today I am a fountainpen
Fountain pens used to be the iconic gift of the bar mitzvah bourgeoisie; a stiff symbol of manhood handed down at this rite of passage from one generation to the next.
But that was 40 and 50 years ago. Who talks about fountain pens now? Sure, you can find outrageously priced writing implements in the advertising section of the New York Times or Levengers catalog, but no real people we know use fountain pens anymore.
Well, um, not exactly. See, today, I was running out of my favorite (need I add: disposable) pen and went to order another pack when I realized that over my lifetime I probably was throwing away enough pens to build a foot-bridge over a 10' wide river.
It astonishes me that even as I try to live sustainably, there remain these stealth consumables that I do not even flag.
When and why the dawning comes remains a surprise - but tonight, I determined that even better than a disposable retractable point pen was a fountain pen. I in fact own a fountain pen that I inherited from my father, a beautiful grey pen with his initials. However, I resist taking it out of the house, doing so only on special occasions, such as my children's wedding so we could use the pen to sign their ketubot, their wedding documents.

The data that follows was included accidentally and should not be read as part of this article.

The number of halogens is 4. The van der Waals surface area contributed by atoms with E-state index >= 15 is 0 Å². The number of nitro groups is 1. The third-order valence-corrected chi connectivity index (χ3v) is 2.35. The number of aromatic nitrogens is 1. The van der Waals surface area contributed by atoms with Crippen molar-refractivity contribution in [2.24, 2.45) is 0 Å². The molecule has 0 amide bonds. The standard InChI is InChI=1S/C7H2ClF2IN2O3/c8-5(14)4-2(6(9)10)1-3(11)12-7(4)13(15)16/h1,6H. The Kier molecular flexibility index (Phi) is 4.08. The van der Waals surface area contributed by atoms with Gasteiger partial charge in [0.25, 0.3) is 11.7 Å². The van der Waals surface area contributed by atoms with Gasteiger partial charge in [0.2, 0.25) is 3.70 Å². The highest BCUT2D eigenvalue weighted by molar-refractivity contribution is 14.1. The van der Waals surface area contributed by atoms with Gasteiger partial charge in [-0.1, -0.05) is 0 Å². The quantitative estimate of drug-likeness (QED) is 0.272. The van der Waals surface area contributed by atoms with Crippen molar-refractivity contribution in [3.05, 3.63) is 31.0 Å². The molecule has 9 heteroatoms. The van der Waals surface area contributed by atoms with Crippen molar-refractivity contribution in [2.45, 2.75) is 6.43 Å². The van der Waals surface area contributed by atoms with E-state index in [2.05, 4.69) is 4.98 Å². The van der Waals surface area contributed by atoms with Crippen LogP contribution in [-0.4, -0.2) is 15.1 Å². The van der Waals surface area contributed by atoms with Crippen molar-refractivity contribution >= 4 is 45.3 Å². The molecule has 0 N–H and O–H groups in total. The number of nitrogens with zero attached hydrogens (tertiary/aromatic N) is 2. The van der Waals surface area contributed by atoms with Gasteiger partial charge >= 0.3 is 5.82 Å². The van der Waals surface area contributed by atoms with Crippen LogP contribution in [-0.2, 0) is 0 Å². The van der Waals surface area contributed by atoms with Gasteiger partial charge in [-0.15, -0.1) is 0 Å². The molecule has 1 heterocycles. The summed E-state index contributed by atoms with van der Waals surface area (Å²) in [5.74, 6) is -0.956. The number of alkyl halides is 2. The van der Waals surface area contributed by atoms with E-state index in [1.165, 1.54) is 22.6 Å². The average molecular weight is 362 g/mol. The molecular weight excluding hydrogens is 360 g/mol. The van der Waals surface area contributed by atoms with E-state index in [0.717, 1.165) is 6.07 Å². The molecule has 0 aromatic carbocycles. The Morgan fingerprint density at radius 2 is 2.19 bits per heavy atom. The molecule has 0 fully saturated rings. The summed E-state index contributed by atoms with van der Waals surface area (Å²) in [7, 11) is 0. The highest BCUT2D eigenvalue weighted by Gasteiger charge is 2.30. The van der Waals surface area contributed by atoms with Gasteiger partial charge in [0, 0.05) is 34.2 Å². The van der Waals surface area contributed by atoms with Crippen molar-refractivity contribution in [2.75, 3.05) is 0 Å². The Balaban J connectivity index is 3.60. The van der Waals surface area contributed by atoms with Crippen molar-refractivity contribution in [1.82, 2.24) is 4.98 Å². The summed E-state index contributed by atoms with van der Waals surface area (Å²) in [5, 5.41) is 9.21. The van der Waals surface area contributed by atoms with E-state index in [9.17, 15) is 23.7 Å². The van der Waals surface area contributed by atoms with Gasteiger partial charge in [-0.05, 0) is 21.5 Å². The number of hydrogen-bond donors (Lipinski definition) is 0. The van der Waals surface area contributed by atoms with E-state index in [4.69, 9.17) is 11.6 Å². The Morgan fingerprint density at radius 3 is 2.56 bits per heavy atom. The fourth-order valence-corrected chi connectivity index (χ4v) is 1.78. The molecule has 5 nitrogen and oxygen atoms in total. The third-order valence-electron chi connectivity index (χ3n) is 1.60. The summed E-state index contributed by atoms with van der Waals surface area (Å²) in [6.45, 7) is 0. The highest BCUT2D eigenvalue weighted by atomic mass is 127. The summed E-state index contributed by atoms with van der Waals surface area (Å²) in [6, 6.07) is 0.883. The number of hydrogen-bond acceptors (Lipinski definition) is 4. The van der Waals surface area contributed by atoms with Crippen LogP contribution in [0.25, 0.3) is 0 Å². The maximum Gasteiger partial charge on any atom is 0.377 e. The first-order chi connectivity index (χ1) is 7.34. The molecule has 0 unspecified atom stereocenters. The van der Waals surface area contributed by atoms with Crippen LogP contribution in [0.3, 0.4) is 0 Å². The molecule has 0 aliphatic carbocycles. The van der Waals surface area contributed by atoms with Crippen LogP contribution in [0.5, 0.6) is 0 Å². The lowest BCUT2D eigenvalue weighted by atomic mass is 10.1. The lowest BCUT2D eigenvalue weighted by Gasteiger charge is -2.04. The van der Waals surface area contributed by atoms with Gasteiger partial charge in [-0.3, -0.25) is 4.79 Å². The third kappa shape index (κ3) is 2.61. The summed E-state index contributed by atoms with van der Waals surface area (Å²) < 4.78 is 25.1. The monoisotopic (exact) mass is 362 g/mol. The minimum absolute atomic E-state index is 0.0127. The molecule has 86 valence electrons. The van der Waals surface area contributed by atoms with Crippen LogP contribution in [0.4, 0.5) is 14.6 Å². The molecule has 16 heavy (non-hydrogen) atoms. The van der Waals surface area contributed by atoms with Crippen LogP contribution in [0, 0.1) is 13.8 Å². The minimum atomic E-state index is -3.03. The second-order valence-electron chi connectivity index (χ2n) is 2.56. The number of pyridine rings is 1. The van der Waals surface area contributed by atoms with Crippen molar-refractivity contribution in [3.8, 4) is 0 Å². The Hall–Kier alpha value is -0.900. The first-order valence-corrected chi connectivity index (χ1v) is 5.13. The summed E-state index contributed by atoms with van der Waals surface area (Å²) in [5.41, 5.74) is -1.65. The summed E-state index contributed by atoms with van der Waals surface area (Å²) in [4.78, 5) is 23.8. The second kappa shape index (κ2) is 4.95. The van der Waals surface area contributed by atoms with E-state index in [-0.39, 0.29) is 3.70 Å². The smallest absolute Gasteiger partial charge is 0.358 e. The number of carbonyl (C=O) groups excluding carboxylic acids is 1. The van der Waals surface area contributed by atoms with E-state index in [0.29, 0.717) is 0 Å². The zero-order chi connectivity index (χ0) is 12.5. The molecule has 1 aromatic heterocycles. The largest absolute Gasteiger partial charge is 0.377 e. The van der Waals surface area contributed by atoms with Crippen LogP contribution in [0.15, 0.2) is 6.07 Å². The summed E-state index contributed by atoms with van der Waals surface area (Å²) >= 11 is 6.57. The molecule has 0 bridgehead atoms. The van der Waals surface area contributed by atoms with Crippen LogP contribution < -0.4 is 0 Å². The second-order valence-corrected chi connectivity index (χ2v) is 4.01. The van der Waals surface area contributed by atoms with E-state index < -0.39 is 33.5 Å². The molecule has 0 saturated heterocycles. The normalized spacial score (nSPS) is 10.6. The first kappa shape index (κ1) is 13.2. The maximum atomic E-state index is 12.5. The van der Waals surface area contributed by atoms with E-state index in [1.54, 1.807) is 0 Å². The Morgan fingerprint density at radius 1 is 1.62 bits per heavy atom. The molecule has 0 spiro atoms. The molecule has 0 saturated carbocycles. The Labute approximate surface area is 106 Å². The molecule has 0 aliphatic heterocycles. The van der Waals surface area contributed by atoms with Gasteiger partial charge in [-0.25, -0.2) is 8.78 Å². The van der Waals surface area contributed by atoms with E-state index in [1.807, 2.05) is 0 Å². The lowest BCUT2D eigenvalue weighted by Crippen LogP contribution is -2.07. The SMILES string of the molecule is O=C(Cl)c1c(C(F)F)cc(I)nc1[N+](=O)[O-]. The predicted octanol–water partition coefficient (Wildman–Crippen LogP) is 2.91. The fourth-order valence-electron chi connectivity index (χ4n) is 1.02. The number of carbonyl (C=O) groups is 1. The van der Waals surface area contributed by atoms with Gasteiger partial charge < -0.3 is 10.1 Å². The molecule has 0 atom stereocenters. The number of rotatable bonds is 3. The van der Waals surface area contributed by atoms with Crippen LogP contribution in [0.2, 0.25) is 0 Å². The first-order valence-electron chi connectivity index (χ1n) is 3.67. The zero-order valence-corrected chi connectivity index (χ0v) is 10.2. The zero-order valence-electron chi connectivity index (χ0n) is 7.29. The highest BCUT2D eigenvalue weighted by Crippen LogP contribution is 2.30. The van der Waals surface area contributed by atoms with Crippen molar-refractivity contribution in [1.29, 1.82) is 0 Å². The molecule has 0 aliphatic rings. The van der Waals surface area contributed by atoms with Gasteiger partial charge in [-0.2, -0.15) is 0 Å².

I should probably buy an inexpensive fountain pen - the body of the pen can be used for a lifetime; several lifetimes if we are mindful. And the ink comes in a glass, recyclable container. But that might not happen for a while. Meanwhile, runner-up to the fountain pen, is a cartridge pen I bought years ago. Even if the cartridge is disposed of, at least the body of the pen is re-used. For now, I will take my marbled green cartridge pen with me wherever I go and hope that I do not lose it. (Popular advice tells me that the more expensive the pen, the less likely one is to lose it. I am skeptical, but willing to give it a try.) If that works, I should probably get one for home - and keep it at my desk. Imagine all the space I will gain when I use up and don't replace all my disposable pens. And even if my diminution of the landfill is miniscule, handling my re-usable pen on a daily basis will, like keeping kosher, remind me of the greater values that I hope will infuse the deeds of my life.